Understand PNG and You Will Know Why Rudd's Solution Will Not Work

Monday, July 22, 2013

One Nation has serious doubts about Kevin Rudd’s hastily made up PNG Solution. 

"I have worked in PNG most of my life, starting work in PNG in 1973 and still working there now in the resource industry as an interpreter and community affairs officer.

PNG is a third world country with serious law and order problems, chronic unemployment, no public housing, no public welfare system, a very poor and rarely functioning health system, little real policing done, and  a very introverted tribal based attitude to all matters. Outsiders are not welcomed, anywhere, on a permanent basis. Yes fly-in fly-out workers are tolerated as we are not settling there or occupying land. In PNG land ownership is EVERYTHING. It is difficult to relocate a tribe due to, for example a landslide, to another place only two miles away due to tribal differences.

  1. PNG is a strongly Christian nation and do not like Muslims, which most of the boat people are. The fighting resulting from this is inevitable.

  2. There is no public housing in PNG, so Australia would have to build EVERY facility from scratch. Port Moresby is extremely expensive and such a housing project could not be feasible there. Average house price in Moresby is around one million dollars. In the regions the anti-foreigner attitude and lack of law and order would make it very risky, as no-one will give up land to allow it to happen. Any land purchase deal by the Australian government , means nothing. The locals will not recognise it and will attack the workers building there and then the occupants who live there.

  3. There are no jobs available for uneducated  foreigners. It is illegal for a foreigner to work in PNG unless they have a qualification that cannot be sourced locally, and you MUST speak either English or Pidgin. Therefore none of the permanent settlers will EVER be allowed to work. This means the Australian taxer payer will have to support them forever, and PNG is one of the most expensive countries on earth, unless you are a local subsistence farmer, which the boat people cannot ever be.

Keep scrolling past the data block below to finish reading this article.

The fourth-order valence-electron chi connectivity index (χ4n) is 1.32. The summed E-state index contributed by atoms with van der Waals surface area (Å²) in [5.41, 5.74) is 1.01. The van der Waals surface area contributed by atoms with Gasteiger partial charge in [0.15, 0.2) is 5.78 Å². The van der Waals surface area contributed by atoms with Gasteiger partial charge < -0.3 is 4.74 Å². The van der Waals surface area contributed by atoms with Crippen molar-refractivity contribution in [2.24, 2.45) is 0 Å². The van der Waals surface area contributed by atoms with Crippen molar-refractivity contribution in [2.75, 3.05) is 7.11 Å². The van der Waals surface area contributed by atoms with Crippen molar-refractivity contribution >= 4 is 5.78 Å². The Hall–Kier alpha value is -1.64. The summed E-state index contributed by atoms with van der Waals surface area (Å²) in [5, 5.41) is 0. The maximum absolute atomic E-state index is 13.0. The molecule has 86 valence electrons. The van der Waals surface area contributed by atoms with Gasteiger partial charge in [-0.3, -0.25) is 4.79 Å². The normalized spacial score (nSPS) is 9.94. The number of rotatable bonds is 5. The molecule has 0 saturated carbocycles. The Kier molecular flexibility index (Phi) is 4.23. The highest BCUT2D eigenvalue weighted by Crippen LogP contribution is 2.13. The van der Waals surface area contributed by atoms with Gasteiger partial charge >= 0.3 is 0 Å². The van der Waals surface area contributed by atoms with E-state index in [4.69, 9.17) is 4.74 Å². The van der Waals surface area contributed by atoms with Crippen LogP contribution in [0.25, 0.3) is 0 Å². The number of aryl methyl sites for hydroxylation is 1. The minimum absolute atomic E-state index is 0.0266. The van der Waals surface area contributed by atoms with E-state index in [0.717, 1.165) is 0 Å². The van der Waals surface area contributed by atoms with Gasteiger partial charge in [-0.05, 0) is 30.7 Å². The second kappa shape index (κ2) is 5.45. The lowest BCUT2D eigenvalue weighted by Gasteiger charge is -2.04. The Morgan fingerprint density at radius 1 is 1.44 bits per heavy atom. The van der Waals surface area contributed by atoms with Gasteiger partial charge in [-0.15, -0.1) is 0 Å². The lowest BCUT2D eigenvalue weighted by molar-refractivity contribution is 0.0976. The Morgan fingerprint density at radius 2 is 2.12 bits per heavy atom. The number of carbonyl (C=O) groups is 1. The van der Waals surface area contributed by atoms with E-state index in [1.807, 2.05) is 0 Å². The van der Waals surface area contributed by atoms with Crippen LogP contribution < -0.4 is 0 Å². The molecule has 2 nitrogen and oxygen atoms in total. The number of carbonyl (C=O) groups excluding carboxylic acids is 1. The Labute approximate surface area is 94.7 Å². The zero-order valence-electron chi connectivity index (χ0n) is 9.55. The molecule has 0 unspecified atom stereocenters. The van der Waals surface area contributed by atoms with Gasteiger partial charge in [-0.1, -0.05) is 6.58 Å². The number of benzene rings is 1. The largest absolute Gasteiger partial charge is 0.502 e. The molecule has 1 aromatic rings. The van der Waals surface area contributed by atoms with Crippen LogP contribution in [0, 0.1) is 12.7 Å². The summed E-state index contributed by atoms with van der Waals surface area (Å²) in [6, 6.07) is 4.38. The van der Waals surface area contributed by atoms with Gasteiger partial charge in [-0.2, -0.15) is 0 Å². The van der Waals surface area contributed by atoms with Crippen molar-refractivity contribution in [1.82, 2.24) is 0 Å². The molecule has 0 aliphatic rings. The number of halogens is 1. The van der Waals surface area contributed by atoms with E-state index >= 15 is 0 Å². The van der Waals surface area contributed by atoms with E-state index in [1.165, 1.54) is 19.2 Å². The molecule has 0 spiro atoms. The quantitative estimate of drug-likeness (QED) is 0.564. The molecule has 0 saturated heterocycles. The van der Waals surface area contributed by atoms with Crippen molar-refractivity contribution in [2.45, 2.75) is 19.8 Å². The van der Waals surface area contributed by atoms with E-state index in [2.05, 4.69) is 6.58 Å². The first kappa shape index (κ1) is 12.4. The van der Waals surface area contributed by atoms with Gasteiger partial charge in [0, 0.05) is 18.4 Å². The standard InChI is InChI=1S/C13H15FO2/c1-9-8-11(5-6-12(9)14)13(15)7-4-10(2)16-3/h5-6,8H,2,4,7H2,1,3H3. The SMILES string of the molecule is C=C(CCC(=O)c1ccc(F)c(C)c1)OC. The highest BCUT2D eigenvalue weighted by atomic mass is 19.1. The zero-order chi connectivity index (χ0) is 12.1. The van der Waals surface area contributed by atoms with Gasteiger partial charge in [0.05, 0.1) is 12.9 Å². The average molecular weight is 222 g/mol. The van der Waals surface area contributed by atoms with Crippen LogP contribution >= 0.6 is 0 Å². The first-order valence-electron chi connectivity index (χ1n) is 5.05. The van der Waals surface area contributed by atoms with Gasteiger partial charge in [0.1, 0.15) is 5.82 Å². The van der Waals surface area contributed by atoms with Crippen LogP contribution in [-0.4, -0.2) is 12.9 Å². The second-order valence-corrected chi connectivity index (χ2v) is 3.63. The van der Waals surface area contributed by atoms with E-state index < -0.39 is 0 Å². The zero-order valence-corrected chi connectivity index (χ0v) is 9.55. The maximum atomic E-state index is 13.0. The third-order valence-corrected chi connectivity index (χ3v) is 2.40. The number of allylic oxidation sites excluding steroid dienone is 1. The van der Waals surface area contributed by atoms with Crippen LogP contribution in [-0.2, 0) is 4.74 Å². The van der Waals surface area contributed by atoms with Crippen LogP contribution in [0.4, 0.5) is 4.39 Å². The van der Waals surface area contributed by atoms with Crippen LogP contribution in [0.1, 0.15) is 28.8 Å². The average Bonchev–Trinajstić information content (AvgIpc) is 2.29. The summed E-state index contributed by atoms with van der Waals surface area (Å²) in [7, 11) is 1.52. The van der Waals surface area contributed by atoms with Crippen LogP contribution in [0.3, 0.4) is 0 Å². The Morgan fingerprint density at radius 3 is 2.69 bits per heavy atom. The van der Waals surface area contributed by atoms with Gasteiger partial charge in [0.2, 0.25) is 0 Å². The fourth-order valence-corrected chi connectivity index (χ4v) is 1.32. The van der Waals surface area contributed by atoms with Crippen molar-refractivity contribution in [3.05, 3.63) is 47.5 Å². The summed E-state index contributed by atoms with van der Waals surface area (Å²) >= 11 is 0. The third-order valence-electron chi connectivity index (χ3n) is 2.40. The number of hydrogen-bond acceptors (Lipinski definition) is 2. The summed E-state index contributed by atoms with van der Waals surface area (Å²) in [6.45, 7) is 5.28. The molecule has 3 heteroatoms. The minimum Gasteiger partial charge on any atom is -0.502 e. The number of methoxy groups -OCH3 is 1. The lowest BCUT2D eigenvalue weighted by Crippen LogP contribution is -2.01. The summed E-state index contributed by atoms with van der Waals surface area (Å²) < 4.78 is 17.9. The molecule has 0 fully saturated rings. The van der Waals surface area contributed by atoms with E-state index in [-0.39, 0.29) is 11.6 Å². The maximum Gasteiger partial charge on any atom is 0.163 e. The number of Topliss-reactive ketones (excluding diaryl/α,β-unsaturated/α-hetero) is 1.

4. Why should PNG, a country with massive social issues and tribal fighting between the 750 odd tribal groups, be burdened with a socially engineered “new” population which is totally incompatiable to their own culture? Who are we to do this to them?

  5. Does Australia really want (in the future) a large Muslim population right on our doorstep, only a canoe paddle away?

  6. As the Muslim foreigners in PNG breed and grow in numbers does Australia continue supporting the second generation as well? (PNG cannot and won’t)

  7. As there is no real health system in place, Australia will have to build a hospital everywhere these boat people are settled.  The PNG locals don’t have this themselves, so the newcomers will always be the privileged upper class, creating even more discontent and ill will against them. Should the newcomers be treated better than the locals? Can everyone use the new hospitals, or do locals get turned away?